The findings reveal some useful insights into students' engagement with the elements of disciplined enquiry. The global distinction between questions 1 , 2 and 3 on the one hand and questions 4 and 5 on the other suggests that not all of the essay questions were viewed as equally attractive! That the first three questions (at relational level in the SOLO Taxonomy) were answered more often then questions 4 and 5 (which were at the extended abstract level) possibly suggests that students were able to differentiate between questions which are more or less cognitively demanding. Such a conclusion is consistent with the raft of literature (such as Crooks, 1988; Ramsden, 1997; Gibbs, 1999) which finds that students are strategically sensitive to the intellectual demands of assessment tasks. However, while students can make global (and very possibly accurate) judgements as to the relative amount of cognitive engagement they need to invest in tasks which they construe as requiring 'deep' or 'surface' learning, the findings in this study make clear that they are not equally conversant with each of the elements of disciplined enquiry.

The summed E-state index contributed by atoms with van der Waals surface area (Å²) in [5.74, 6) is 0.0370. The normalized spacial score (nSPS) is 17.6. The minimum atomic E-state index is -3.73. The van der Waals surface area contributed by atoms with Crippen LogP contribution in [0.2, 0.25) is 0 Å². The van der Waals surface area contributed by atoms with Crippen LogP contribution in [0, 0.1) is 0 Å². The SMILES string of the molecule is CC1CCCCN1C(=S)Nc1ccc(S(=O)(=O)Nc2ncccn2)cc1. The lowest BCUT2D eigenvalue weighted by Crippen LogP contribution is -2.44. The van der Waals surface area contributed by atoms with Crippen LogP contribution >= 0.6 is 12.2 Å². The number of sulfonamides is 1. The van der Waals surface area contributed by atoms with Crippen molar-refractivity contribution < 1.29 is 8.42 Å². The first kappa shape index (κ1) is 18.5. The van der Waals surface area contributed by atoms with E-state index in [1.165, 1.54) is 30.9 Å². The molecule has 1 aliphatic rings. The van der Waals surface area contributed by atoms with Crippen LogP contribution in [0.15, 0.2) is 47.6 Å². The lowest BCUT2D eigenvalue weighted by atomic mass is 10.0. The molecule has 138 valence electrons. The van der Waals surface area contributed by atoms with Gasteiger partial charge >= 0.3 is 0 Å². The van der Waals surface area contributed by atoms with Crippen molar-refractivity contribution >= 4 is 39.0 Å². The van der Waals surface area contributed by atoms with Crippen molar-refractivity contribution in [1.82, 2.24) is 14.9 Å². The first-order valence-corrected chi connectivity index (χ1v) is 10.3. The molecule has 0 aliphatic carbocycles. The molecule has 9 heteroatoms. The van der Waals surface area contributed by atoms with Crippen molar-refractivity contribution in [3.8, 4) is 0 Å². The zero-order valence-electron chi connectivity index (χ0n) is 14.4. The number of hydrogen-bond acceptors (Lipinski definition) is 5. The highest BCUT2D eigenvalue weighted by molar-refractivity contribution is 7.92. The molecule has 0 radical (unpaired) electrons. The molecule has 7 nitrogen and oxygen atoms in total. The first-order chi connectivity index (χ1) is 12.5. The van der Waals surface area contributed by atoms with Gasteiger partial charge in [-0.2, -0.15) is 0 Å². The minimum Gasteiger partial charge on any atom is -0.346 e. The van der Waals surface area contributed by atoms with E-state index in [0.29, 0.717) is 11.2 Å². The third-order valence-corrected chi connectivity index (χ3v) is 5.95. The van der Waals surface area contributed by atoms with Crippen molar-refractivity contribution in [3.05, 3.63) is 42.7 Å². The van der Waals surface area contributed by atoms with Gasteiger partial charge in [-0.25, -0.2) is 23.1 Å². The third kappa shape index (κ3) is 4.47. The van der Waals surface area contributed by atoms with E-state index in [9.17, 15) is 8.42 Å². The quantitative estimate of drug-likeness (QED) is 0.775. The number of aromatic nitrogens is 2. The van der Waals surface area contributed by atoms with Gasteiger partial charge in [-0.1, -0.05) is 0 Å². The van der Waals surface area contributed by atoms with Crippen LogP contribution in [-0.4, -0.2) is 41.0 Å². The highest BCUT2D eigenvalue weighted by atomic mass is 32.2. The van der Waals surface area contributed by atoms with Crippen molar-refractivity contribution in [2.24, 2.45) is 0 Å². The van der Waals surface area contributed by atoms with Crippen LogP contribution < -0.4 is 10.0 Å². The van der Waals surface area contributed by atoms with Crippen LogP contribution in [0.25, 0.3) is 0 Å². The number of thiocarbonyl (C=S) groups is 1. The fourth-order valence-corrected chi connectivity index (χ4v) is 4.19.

With the exception of question, there was significantly more evidence of disciplinary concepts than there was of analysis. In part this is not a surprising finding. In any learning, knowledge of concepts is of fundamental importance. If there is no evidence of knowledge, learning of the most essential kind has not taken place (Mayer, 1987) so it is desirable that students can show that they have grasped new knowledge, although it was a minority of students who showed their grasp of propositional knowledge to be comprehensive. In the essay questions which were posed there was an expectation that traditional, discipline-based theories and concepts in the study of motivation would be either applied or interpreted (Eraut, 1994) to demonstrate understanding of how psychological concepts in the study of motivation can illuminate professional issues and action. Regrettably, however, most of the students neither applied nor interpreted the knowledge but, instead, replicated it (Eraut, 1994). In other words the knowledge used to answer the essay questions was frequently a reproduction of the materials in students' prescribed and recommended reading, and indeed this may account for the very different performance on question 3, which could, on reflection, be interpreted as a 'straight, theoretical piece' and for which the rehearsal of other's ideas and criticisms may well produce a competent response. This phenomenon of knowledge replication is, according to Eraut (1994), a significant feature of higher education (possibly because of its dominance in school) and is consistent with studies reviewed by Entwistle (1997), Kember (1998) Prosser & Trigwell (1999) and others which find that novice students, and even some finishing students, conceive of learning only as the accretion of knowledge. However, learning at the relational or extended abstract levels (Biggs and Collis, 1989) is not just a matter of learners passively adding to their existing bases of knowledge. If learning is to be generative or transformative - such that it can be used to solve new problems and interpret new situations - students must analyse their knowledge to organise, synthesise, interpret, and evaluate various pieces of knowledge. It is to the indicator of analysis that the discussion now turns.